Always read and follow label directions.
March 2020 Complimentary Issue; Next complimentary issue will be June 2, 2020.
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Red clover spreading has started. Keep rate around 6-8 pounds per acre. Single cut red clover supply is a bit tight. If planning on using single cut, best to get the seed home. Price for single and double cut is about the same. Some areas are cold and other areas are getting rain. Still too early for the first split of N on wheat. Corn harvest in central Ontario carried on. Now maybe 5% left to go. Moisture came down as predicted but bushel weight has not gone up as predicted.
Correcting Manganese (Mn) Deficiency
It is next to impossible to correct Mn deficiency by broadcasting or using Mn in a starter. The best solution is foliar spraying. If you have visible Mn deficiency, you need enough Mn to make a difference. There are numerous products with Mn, but many have a very low amount. For visible Mn deficiency you need to apply Mn two times about 2 weeks between sprays. Those products that can correct a deficiency will have to be a single nutrient product with a high load.
I overheard one person saying “I think me and my neighbours would be better off spending more time in the shop getting ready, than attending some of these meetings.” The reality is that there are some meetings every year, because there is a meeting. Organizations and dealers feel obligated to put on meetings. Often some speakers are of no interest to you. It is acceptable to go to a meeting for lunch or even to hear 1 speaker and then leave of go outside and do some other work or meet someone. Your winter time is valuable.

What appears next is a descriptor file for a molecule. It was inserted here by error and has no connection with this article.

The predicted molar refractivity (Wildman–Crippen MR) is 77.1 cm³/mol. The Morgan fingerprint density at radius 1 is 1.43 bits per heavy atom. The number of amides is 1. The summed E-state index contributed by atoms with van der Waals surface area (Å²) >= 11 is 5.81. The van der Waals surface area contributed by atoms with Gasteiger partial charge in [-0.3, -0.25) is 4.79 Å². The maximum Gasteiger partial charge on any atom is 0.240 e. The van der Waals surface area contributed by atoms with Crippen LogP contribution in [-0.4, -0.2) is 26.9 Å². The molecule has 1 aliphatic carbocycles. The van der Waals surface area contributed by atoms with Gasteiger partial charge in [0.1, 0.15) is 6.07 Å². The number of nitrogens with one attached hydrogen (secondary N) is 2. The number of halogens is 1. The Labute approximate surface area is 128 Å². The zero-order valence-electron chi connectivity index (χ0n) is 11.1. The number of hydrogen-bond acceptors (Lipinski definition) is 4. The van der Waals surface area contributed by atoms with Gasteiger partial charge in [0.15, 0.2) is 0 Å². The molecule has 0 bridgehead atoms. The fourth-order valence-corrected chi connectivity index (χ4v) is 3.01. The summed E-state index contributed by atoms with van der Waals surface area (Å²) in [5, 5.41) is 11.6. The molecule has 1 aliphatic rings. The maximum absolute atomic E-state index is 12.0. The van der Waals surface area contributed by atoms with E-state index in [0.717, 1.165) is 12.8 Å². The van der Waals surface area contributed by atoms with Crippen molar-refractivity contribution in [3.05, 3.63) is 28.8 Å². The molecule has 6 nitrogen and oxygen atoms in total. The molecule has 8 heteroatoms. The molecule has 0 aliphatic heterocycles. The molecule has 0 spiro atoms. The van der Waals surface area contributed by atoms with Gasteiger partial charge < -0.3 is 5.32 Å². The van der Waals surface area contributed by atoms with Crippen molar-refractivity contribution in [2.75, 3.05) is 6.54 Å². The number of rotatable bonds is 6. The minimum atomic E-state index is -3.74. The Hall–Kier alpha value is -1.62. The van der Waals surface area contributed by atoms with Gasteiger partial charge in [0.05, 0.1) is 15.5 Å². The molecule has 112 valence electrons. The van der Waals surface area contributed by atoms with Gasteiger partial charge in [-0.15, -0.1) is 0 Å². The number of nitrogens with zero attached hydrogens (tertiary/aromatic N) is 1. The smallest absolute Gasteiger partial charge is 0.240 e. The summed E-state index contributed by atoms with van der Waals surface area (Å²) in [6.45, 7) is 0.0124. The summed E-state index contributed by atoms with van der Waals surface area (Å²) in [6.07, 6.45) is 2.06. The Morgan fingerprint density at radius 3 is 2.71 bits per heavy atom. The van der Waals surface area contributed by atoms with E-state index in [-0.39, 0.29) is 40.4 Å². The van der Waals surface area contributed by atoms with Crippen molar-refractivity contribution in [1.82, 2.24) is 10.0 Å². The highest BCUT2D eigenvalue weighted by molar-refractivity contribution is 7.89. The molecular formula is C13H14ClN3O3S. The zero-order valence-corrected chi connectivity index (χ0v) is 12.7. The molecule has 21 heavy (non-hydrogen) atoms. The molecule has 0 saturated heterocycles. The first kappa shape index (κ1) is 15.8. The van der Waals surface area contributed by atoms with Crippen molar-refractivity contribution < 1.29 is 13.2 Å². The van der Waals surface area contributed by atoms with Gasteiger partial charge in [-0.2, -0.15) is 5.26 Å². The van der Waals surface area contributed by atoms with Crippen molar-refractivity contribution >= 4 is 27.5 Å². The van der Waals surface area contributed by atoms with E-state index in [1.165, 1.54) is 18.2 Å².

DON Testing 2019
The Ontario Corn Committee (OCC) ran DON tests last year at Ridgetown and Ottawa. Because the tests were so inconsistent and variable the results are of no meaning. The results will not be published. They opted to inoculate hybrids in groups. The results were that the earlier groups had more DON. The 2019 results were inconsistent with 2o18 results. Hybrids that were susceptible in 2018 were more tolerant in 2019 or vice versa. Also, Ottawa had higher levels of DON than the Ridgetown trials. It is felt that the Ottawa inoculation was more aggressive. The results did not show significant differences among hybrids. The bottom line is that weather after infection has a big effect on DON levels. You still must depend on your seed dealer to get you the best hybrid.
Tri-State Changes Phosphorous Test
The Tri-State Fertilizer recommendations come from Ohio, Michigan and Purdue university. They have spent a lot more on fertility research than Ontario has. In many ways their P&K research is more pertinent to Ontario than the 10-year-old P&K research than forms the basis of the Ontario fertility recommendations. For one thing their P and K recommendations take yield into account the same way as we take yield into account with our N recommendations for corn. They also use CEC as a basis for making K recommendations. At a given soil test they recommend more K for soils with a high CEC vs. soils with a low CEC. They have been working with three tests for P over the years. They use Bray P, ammonium acetate and Mehlich-3. The Mehlich-3 test is used because it extracts P, K and a number of other nutrients. This makes it less expensive test to run. In Ontario we use a sodium bicarbonate extractant as the official P test. Accredited labs in Ontario must be able to do a sodium bicarbonate extraction but can use another extraction if requested. The Tri-State have a formula that converts Mehlich 3 to a sodium bicarbonate rate. (Some believe it is now very accurate,) The most common P test used in Ontario is the Mehlich-3 even though it is not an accredited test. The Tri-State have just announced that the official test for Tri-State will be Mehlich. The sodium bicarbonate test is more accurate for soils with high pH. The Mehlich is more accurate for soils with lower pH. There are very few areas in North America that use the sodium bicarbonate test.